Japan's whaling fleet set off yesterday towards the Antarctic Ocean for a hunt that will include famed humpback whales for the first time, defying Western protests that the move will inflame tensions.
Japan argues that whale populations have recovered enough to allow a managed catch, but environmentalists have vowed in turn to "hunt the whalers" to save the humpbacks.
The fleet took off for its five-month voyage after a ceremony in the western port town of Shimonoseki that included the head of Japan's Fisheries Agency, an official said.
The fleet is led by the 8,044-tonne Nisshin Maru, which has been repaired since a fire that forced Japan to cut short its last Antarctic hunt.
The environmental movement Greenpeace said that its Esperanza ship is waiting outside Japanese coastal waters and will track the whalers in Antarctic waters, shooting video to show the public.
"The threatened humpbacks targeted by the whalers are part of thriving whale watching industries elsewhere," Greenpeace expedition leader Karli Thomas said in a statement issued aboard the Esperanza.
"The whaling fleet must be recalled now. If it is not, we will take direct, non-violent action to stop the hunt."
Japan kills more than 1,000 whales a year in the Antarctic and also the Pacific Ocean using a loophole in an international moratorium that allows catching whales for research. Only Norway and Iceland defy the moratorium outright.
This year, Japan is expanding the catch to include 50 humpback whales, which are celebrated for their complex songs and acrobatic displays.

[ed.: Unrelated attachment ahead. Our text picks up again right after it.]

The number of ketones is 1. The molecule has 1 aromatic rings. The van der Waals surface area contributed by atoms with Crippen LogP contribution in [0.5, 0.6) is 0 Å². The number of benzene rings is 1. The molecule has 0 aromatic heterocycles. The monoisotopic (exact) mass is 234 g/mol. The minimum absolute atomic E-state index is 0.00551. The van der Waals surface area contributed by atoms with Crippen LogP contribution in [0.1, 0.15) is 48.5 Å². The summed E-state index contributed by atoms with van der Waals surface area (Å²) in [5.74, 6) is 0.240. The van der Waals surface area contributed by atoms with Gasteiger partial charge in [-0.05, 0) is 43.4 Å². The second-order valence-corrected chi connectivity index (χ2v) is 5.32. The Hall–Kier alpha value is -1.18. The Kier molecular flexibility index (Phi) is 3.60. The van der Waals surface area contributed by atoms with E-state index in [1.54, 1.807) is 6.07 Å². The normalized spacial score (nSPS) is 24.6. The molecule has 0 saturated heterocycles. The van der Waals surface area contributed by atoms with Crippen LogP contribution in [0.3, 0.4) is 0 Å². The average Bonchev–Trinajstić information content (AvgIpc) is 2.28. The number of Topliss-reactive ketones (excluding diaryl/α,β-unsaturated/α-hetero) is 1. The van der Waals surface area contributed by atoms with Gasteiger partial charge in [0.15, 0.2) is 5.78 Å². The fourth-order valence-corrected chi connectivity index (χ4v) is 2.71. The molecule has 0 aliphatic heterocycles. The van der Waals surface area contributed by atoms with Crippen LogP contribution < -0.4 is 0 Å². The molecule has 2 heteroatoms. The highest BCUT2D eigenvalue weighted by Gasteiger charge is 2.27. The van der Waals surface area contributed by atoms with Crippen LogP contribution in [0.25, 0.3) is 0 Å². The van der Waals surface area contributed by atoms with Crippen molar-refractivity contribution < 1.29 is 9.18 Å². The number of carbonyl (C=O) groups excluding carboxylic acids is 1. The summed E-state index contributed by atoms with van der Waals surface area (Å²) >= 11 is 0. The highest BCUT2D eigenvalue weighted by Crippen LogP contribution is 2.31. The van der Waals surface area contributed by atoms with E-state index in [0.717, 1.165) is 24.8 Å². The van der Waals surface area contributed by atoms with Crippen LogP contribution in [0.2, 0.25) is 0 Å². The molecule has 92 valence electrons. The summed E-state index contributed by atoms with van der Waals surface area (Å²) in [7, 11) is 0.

The expedition also plans to kill 50 fin whales -- the world's second largest animal after blue whales -- as well as 850 smaller minke whales.
It will be the first time that Japan has hunted humpback whales since an international moratorium on the species took effect in 1966 because of overhunting. The former Soviet Union also defied the moratorium.
Western conservationists say that humpback and fin whale populations are still vulnerable. Australia has warned that killing humpbacks would seriously worsen an already bitter feud with Japan on whaling.
Humpbacks migrate northwards along Australia's coast to breed each year. Their slow and majestic progression each year draws some 1.5 million whale watchers, pumping US$225 million into Australia's economy.
"It's important that Japan understands that the inclusion of humpbacks will have an impact on perceptions of Japan in Australia," Australian Environment Minister Malcolm Turnbull said earlier this year.
Japan counters that Western nations are insensitive to its culture and that whale populations are recovering.
Japan makes no secret that the whale meat goes onto dinner plates and also says that "lethal research" helps keep data on the giant mammals.